How park groups can mentor one another

For 35 years, The Riverwood Conservancy (TRC) has stewarded Riverwood, a 150 ­acre urban oasis of woodlands, meadows and nature trails. More than 10,000 people a year take part in TRC’s nature-focused events, and their volunteers log more than 24,000 hours a year. TRC has twice received a Park People Greenbelt River Valley Connector grant to support programs that connect people to their local Greenbelt protected watersheds.

As an organization with a strong understanding and foothold in the community, TRC was in an ideal position to help a new Mississauga park group get their volunteer program started. Friends of Hancock Woodlands was established when the City of Mississauga purchased a family-owned plant nursery with plans to open it as a new garden park. From the start of the project, the City was committed to ensuring the park had a robust volunteer program including a strong community park group. Hancock Woodlands was finally opened as a public park in 2018. In 2019 they received their first TD Park People grant to support awesome events that connected the community to their newest park.

The Riverwood Conservancy is more than 20 times the size of Hancock Woodlands with a long, established role in their City. How did Friends of Hancock Woodlands become the “little sister” to The Riverwood Conservancy and how did TRC’s experience help shape volunteerism and community engagement at Hancock Woodlands? We spoke to Robin Haley-Gillin, Manager of Organizational Development & Volunteers at TRC and Sytske van der Veen, Chair of the Friends of Hancock Woodlands, to learn more about their impressive collaboration.





成立新的公園社團,展現你對公園及社區的關懷及期許,數十年來,透過許多團體的努力,已有顯著的成果,Park People將扶植眾多團體成長,建造一個緊密的網絡,聯繫加國各地的社區團體。讀完本文後,請讓我們知道如何助你一臂之力!電郵:

How to write and share volunteer descriptions

Community groups like yours run on volunteers. You’re probably a volunteer yourself! Getting enough volunteers, and the right volunteers, is crucial to the very longevity of most community based organizations.

Writing and effectively sharing a volunteer description is one way to recruit volunteers. It provides clarity on the needs of your groups, on the teams roles and responsibility, and most importantly tells the community you are looking for volunteers!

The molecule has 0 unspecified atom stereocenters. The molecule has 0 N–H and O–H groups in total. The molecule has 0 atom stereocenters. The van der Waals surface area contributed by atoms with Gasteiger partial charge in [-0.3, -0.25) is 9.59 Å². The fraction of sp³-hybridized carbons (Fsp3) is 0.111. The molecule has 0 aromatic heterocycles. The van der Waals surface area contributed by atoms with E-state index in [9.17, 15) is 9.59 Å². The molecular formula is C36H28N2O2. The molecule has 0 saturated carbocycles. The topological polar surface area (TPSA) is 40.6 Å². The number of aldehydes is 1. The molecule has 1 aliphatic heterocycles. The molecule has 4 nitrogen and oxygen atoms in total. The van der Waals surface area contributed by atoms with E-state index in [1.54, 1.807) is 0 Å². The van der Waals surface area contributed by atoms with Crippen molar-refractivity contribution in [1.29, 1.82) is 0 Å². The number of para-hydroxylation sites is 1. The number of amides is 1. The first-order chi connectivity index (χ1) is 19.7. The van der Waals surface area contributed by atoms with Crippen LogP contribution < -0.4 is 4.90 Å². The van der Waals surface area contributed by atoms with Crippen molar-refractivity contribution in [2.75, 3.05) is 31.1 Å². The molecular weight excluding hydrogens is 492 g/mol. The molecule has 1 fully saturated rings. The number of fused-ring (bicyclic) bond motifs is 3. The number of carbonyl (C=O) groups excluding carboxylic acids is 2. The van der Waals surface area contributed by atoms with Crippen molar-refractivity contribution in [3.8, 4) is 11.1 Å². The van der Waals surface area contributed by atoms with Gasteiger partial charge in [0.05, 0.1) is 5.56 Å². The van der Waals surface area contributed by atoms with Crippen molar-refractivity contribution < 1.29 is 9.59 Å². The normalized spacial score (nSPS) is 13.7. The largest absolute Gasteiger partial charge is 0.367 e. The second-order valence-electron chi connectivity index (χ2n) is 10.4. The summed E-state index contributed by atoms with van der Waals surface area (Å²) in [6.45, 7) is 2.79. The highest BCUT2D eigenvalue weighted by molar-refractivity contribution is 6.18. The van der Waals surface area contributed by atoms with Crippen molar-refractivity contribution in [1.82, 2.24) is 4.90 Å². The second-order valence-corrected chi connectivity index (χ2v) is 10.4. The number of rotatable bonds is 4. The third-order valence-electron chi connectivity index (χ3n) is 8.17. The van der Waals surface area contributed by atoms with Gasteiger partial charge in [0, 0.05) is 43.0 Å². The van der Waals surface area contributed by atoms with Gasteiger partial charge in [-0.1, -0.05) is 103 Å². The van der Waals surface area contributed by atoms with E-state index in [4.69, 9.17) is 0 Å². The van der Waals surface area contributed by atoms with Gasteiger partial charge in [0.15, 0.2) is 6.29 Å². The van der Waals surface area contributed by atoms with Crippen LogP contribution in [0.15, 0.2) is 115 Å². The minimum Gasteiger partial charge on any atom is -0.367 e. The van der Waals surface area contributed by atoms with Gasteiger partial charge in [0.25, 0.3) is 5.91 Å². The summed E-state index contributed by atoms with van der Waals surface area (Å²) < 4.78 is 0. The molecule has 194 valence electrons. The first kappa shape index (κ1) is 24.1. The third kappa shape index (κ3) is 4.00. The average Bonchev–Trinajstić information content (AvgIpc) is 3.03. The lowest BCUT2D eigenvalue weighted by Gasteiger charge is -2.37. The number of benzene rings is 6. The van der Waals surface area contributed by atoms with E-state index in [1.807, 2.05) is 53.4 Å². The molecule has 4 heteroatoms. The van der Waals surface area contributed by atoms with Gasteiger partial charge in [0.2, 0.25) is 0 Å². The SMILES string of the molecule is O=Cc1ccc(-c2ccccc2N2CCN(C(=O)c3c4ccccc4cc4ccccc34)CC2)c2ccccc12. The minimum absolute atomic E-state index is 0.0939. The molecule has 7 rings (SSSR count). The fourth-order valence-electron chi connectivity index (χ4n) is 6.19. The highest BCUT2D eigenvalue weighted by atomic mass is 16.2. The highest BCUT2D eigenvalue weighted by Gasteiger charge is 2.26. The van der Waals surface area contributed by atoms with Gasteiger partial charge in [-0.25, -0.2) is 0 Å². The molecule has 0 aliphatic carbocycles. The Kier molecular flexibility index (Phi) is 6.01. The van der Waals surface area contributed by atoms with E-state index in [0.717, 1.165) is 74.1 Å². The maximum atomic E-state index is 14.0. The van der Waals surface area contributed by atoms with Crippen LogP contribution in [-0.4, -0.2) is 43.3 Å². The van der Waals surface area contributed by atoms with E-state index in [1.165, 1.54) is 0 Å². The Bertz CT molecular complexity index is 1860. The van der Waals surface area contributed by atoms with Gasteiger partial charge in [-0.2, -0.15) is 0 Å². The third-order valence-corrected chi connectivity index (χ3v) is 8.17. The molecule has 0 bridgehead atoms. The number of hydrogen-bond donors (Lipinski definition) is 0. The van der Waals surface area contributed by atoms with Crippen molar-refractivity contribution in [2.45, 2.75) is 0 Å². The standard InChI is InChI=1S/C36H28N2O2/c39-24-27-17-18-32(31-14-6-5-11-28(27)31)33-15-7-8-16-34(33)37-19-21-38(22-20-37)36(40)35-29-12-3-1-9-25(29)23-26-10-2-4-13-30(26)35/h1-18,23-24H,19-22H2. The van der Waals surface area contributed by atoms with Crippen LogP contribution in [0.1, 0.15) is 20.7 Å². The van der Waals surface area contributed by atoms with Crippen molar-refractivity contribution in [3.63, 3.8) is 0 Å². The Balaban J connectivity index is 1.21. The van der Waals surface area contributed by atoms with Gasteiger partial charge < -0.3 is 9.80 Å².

The only difference between volunteer job postings and paid postings is the lack of pay and the fact that the person writing them is generally not a Human Resources professional.  Read on for tips to help you succeed in writing and sharing volunteer job descriptions that result in volunteers  who provide your group with new skills or perspectives.


A community-first approach to establishing your park group

The scariest time for community park groups is the beginning. When you’re just one person with a good idea about the potential of your park, there’s no knowing whether other people will ‘show up’ to make it happen. Faced with this possibility, Ana Cuciureanu parked her park dreams in the background, and gave her full attention to connecting with her community. How she did this, and the underpinning convictions behind her approach, are worth sharing.

Partner with a charitable trustee

As a small, community-based organization, how do you raise funds to do the things you need to do? You need to bring on new members, undertake projects that may involve hard costs and publicize the events you hold. And when you want to do something ambitious, you really need to get creative about fundraising. Grassroots organizations in Canada can take the form of an Association, a Trusteeship, a Not for Profit, or a Charity. Only two of these will enable you to issue donor tax receipts and to apply for most forms of publicly available grants. They are trusteeships and charities.

Establishing a charitable trusteeship is the simplest, fastest way to issuing tax receipts and accessing grants. In essence, you align your organization with a charity whose mandate is somewhat similar to yours. Tax receipts are important to donors, especially larger donors, because a portion of funds donated gets deducted from their taxes. We spoke to Julet Allen, Program Director at Delta Family Resource Centre, a grassroots, non-profit, community-based agency in Toronto’s Rexdale community.

Building partnerships

How to start your community park group

By creating a community park group, you are showing that you care about parks and communities and want them to be better. There have been community park groups doing great work in their parks for decades. Park People is helping to grow the number of groups and build a connected network of groups across all of Canada. After reading this, let us know how we can help you further at


Grants and funding your park group can access

Fundraising is a great way to build the capacity of your community park group.  Below are some key municipal, provincial and national grants that could help fund your next awesome park project. All national granting opportunities are marked with (N). 

Yet, before beginning your research, we advise you to look for available funding through your municipality.

Why City Parks Matter

In Canada, 86 percent of the population lives in cities. City parks were once thought of as places to escape urban life. Today, they help define it, and are inextricably linked to our quality of life.

The powerful potential of Canada’s city parks is only beginning to be understood. What we do know shows that parks play a key role in making cities thrive.

The Park People Network Guiding Principles

The Park People Network is based on core principles that help make parks and communities thrive. Please review these guiding principles and feel free to use them, or adapt them, for your work in parks. 

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